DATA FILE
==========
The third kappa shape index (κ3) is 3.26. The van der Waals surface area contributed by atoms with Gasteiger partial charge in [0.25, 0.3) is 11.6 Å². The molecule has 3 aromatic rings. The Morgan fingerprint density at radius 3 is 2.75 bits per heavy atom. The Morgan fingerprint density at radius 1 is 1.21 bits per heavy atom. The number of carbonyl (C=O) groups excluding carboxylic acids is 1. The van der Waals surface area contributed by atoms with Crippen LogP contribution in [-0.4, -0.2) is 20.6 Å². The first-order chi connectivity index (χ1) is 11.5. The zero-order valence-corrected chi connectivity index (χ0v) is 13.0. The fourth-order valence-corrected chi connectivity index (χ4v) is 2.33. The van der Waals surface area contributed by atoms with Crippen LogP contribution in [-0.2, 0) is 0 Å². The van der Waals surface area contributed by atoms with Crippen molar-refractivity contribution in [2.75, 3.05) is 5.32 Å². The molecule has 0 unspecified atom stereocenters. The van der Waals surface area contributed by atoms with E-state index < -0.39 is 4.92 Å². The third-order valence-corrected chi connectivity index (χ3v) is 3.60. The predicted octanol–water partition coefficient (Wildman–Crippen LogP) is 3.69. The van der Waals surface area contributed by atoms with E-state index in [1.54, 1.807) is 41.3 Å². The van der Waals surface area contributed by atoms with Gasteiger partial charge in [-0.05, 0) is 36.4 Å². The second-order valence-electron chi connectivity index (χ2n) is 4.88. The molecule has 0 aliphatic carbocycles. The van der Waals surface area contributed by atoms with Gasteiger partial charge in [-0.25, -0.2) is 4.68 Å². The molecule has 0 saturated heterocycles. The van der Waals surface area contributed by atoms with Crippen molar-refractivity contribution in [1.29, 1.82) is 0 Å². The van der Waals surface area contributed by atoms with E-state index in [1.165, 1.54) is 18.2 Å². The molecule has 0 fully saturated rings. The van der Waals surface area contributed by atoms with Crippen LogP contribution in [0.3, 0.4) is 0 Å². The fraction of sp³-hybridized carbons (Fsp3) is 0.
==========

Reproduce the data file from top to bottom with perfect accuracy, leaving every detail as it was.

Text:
The third kappa shape index (κ3) is 3.26. The van der Waals surface area contributed by atoms with Gasteiger partial charge in [0.25, 0.3) is 11.6 Å². The molecule has 3 aromatic rings. The Morgan fingerprint density at radius 3 is 2.75 bits per heavy atom. The Morgan fingerprint density at radius 1 is 1.21 bits per heavy atom. The number of carbonyl (C=O) groups excluding carboxylic acids is 1. The van der Waals surface area contributed by atoms with Crippen LogP contribution in [-0.4, -0.2) is 20.6 Å². The first-order chi connectivity index (χ1) is 11.5. The zero-order valence-corrected chi connectivity index (χ0v) is 13.0. The fourth-order valence-corrected chi connectivity index (χ4v) is 2.33. The van der Waals surface area contributed by atoms with Crippen LogP contribution in [-0.2, 0) is 0 Å². The van der Waals surface area contributed by atoms with Crippen molar-refractivity contribution in [2.75, 3.05) is 5.32 Å². The molecule has 0 unspecified atom stereocenters. The van der Waals surface area contributed by atoms with E-state index < -0.39 is 4.92 Å². The third-order valence-corrected chi connectivity index (χ3v) is 3.60. The predicted octanol–water partition coefficient (Wildman–Crippen LogP) is 3.69. The van der Waals surface area contributed by atoms with E-state index in [1.54, 1.807) is 41.3 Å². The van der Waals surface area contributed by atoms with Gasteiger partial charge in [-0.05, 0) is 36.4 Å². The second-order valence-electron chi connectivity index (χ2n) is 4.88. The molecule has 0 aliphatic carbocycles. The van der Waals surface area contributed by atoms with Gasteiger partial charge in [-0.25, -0.2) is 4.68 Å². The molecule has 0 saturated heterocycles. The van der Waals surface area contributed by atoms with Crippen molar-refractivity contribution in [1.29, 1.82) is 0 Å². The van der Waals surface area contributed by atoms with E-state index in [1.165, 1.54) is 18.2 Å². The molecule has 0 fully saturated rings. The van der Waals surface area contributed by atoms with Crippen LogP contribution in [0.3, 0.4) is 0 Å². The fraction of sp³-hybridized carbons (Fsp3) is 0.